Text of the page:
‘Spiderwick’ wraps the scary in a ‘cozy’ package
by Jacqueline Blais
USA Today | November 9, 2004
In the world of kid-lit, a certain kind of scary book is in demand: Gothic Lite.
The Spiderwick Chronicles by Tony DiTerlizzi and Holly Black — “more cozy than chilling” — fills the bill, says Roger Sutton, editor in chief of The Horn Book Magazine, which covers children’s books.
In the imagined Spiderwick world, twins Jared and Simon, 9, and sister Mallory, 13, move into a falling-down Victorian house with their divorced mom, a nice librarian who does not notice that the house and yard are teeming with faeries, ogres, brownies, griffins, trolls and goblins. The Grace kids, of course, do.
These chapter books are aimed at the pre-Harry Potter set, ages 7 and up. Writer Black describes the stories as “unnerving and frightening, not little horror stories . . . more adventure than anything else.” Adds illustrator DiTerlizzi, who helped develop the story line: “But they have to have danger, just like any fairy tale. Kids don’t want it candy-coated. They want a little grit.”
The five Spiderwick books are a little more than 100 pages each, invitingly illustrated and small enough to hold easily. But, as DiTerlizzi told one fan: “Dude, when you’re done, you’ve read a 500- to 600-page book.” That fan would be Alexander Carr, 10, of Alexandria, Va., who once was what is called euphemistically a reluctant reader. Reading was “evil,” he says, his hand chopping downward. He started the first in the series, The Field Guide, one night, woke up in the morning, found the book at his side and started reading more. “These books are so fun, they’re easy, they’re what I like,” he says. The books are “adventurous, not scary.” Alexander concedes that the books might be a “little scary, but I know (the Grace kids) are going to be OK, because then they wouldn’t have published the books.”
The first two, The Field Guide and The Seeing Stone, were published in May 2003. Lucinda’s Secret came out in October 2003, and The Ironwood Tree was published in April. The fifth and concluding The Wrath of Mulgarath arrived in September. Mulgarath did best on the USA TODAY Best-Selling Books list, making the top 50 for three weeks this fall. The books are now in 30 languages, and about 2.5 million are in print, says Tracy van Straaten of Simon & Schuster Children’s Publishing.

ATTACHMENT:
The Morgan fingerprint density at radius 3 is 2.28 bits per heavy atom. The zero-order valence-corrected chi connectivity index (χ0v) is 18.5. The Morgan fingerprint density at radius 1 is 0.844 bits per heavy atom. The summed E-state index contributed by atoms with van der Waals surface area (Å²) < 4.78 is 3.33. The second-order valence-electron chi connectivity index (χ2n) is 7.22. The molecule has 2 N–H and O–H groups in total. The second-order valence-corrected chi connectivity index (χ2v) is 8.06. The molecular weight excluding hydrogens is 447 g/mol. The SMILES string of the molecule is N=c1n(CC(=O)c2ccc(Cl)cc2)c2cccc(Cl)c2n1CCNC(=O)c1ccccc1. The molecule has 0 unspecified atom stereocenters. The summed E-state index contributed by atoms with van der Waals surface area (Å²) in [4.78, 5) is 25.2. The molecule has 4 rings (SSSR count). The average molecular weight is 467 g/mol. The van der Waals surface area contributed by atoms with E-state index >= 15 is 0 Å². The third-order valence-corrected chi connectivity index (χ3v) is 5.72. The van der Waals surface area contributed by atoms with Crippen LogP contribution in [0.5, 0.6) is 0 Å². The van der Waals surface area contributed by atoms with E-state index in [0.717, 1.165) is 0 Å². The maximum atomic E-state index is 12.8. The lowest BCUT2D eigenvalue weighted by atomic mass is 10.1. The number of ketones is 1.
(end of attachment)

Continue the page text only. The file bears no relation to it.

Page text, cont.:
Black, 32, and DiTerlizzi, 35, say that in the real world, their styles mesh well. They knew from the start that they were kindred spirits. Black interviewed DiTerlizzi for the now-defunct d8 magazine about his work on Dungeons & Dragons’ Planescape. They discovered they owned and loved the same book growing up: Faeries by Brian Froud and Alan Lee, a favorite about otherworldly creatures.They introduced their spouses (DiTerlizzi’s wife, Angela DeFrancis, and Black’s husband, Theo) to each other so everyone could bond. As DiTerlizzi described the meeting of the couples: “Here were another set of nerds, as geeky as we were.” Black and DiTerlizzi work so well together that they moved to the same town, Amherst, Mass., and when they talk, they finish each other’s sentences. DiTerlizzi plotted out the book like a chess game, and Black worried about character development, especially Jared, who always is in trouble. A snippet from an interview demonstrates how they have developed a kind of shorthand with each other. DiTerlizzi: “I kept asking, ‘Where’s the innermost cave?’ ” Black: “Well, Jared’s very angry right now.” DiTerlizzi dedicates the series to Arthur Rackham, an early 20th century illustrator famed for his work on such classics as Peter Pan in Kensington
Gardens. Black, who says she grew up in a household where ghosts were everyday
companions, dedicates her work to her grandmother. Black also is the author of the teen fantasy Tithe: A Modern Faerie Tale.
Black and DiTerlizzi say this is the end of the Grace children’s story: They don’t want to put Jared, Simon and Mallory through any more torture. But it is not the end of tales from Spiderwick. Coming next summer: The Spiderwick Chronicles: Notebook for Fantastical Observations, an illustrated journal for children to record their own spritely creatures — “strange occurrences in their yard, playground, so forth,” DiTerlizzi says. And next fall: Arthur Spiderwick’s Field Guide to the Fantastical World Around You, an illustrated replica of the field guide that the Grace kids discover in their haunted home.